But Plasmon’s popularity was not to last. When the Great War began in 1914, International Plasmon Limited found it increasingly difficult to import ingredients into Britain. The product disappeared from Britain halfway through the war and with it, protein powders for athletes and gym-goers largely vanished.

Enter The New Wave of Protein Powders

While there is some evidence that bodybuilders and weightlifters used dried milk powder in the inter-war period (1918-1939), it was not until the mid-1950s that protein powders began to be marketed again. (8) The reason for this was quite simple, bodybuilding entrepreneurs were largely ignorant about nutrition.

Several years ago John Fair and Daniel Hall published an article on the birth of protein supplements in America. As part of their research, the two men uncovered a meeting between Bob Hoffman and Paul Bragg in the 1940s. 

For those who don’t know, Paul Bragg was one of the most successful celebrity nutritionists in the United States. During his career, Bragg published numerous books, toured the country giving lectures on health, and sold several supplements, many of which still exist today. (9)

Because of his interest in nutrition, Bragg also had connections in the fitness industry. The great television exerciser, Jack LaLanne, claimed that Bragg convinced him to live a healthy lifestyle. In 1946 Bragg met with York Barbell founder and American weightlifting coach Bob Hoffman to create supplements for weightlifters. Bragg left disappointed when it became clear that Hoffman didn’t understand the importance of supplements or nutrition. 

As Fair and Hall found, Hoffman’s dietary knowledge was very basic and largely revolved around the idea that weightlifters and bodybuilders should eat moderate amounts of protein (.45 grams of protein per pound of bodyweight). Hoffman wasn’t alone either. The owner of Iron Man magazine, Peary Rader, published an article on diets for strength athletes in 1948 with the following words of wisdom

“The diet of most successful bodybuilders is just the average well-rounded diet…” (10)

It was not until the mid-1950s that supplement salesman Irving Johnson helped re-create the protein mania Sandow ushered in during the early 1900s. In December 1950, Johnson published an article in Iron Man magazine entitled ‘Build Bigger Biceps Faster with Food Supplements.’ (11)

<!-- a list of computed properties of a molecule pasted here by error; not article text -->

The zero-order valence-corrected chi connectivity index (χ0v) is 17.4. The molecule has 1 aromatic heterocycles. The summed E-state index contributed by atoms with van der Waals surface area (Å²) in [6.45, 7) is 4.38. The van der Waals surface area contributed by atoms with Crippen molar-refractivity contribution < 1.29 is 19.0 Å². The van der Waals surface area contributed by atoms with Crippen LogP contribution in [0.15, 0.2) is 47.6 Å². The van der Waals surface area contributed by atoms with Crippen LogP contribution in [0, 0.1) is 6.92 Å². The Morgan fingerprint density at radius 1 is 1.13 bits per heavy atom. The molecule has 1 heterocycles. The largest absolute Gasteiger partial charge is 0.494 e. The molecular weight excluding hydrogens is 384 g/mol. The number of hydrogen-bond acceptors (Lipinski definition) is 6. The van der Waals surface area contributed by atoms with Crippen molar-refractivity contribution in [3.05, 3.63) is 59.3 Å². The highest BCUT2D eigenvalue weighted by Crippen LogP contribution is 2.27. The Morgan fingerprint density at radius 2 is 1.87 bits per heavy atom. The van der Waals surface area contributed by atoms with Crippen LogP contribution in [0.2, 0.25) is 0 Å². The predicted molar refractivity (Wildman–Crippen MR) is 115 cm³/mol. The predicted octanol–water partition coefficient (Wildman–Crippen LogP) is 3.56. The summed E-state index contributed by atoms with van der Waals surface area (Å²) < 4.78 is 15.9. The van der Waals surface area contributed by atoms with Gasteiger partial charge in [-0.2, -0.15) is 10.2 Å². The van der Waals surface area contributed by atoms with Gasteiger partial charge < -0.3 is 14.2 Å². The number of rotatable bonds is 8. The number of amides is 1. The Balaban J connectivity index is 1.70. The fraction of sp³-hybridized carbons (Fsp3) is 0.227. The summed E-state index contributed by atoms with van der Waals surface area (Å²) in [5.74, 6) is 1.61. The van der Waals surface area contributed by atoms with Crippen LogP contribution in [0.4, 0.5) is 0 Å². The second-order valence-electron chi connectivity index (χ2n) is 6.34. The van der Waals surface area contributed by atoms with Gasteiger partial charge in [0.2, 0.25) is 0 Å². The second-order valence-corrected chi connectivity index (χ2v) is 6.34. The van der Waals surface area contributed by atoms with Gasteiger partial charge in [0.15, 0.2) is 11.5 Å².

Johnson’s claims about the protein powder he was selling were nothing short of miraculous. Using examples from teenage weightlifters in his gym, Johnson claimed to have increased the boys’ weight and strength through his protein powders. By 1951, ‘Irving Johnson’s Hi-Protein Food’ was advertised in Iron Man using even more testimonials about massive weight gains under Johnson’s supplement regimen. (12)

Unsurprisingly given Johnson’s claims, he met with a great deal of success. Others in the fitness industry took notice. In 1952 Bob Hoffman began selling his own ‘Hi-Protein’ soy protein powder. Prior to this point, Hoffman let Johnson run advertisements for ‘Hi-Protein in his Strength and Health magazine. (13) When he began selling his own protein powder, he removed any reference to Johnson in his magazines. 

Hoffman was soon joined by Joe Weider — the founder of the Mr. Olympia contest and famed muscle magazine magnate — and several others selling protein powders to the general public. Within a few years, the popularity of protein powders, and their reputation within the fitness industry, was undisputed. Two things motivated this evolution, the development of anabolic steroids and the ‘golden age’ of bodybuilding.  

Protein Powder in the Golden Age of Bodybuilding 

IFBNewsfeed.Org’s existing article on the development of body part splits in the 1950s and 1960s has explained the influence anabolic steroids had in the fitness industry. As a quick refresher, anabolic steroids began to be used by weightlifters in America at the end of the 1950s. Many of these weightlifters were coached by Bob Hoffman, who also sold ‘Hi-Protein.’

As weightlifters and bodybuilders began to increase in size and strength, Hoffman and others began claiming that it was their protein powders responsible for these improvements. At this time the average gym-goer had little knowledge of anabolic steroids or their effects. Thus when Hoffman, Weider, and others claimed that their protein powder caused rapid gains in strength and size, many believed them. (14)

Illustrative of this advertising approach was the return of Rheo H. Blair aka Irvin Johnson. Hoffman ousted Johnson from Strength and Health magazine in 1952. Soon after, Peary Rader stopped publishing Johnson’s advertisements. Seeking a new start, Johnson moved from Chicago to California, changed his name to Rheo H. Blair, and began selling new milk-based protein powders to the golden generation of American bodybuilders. (15)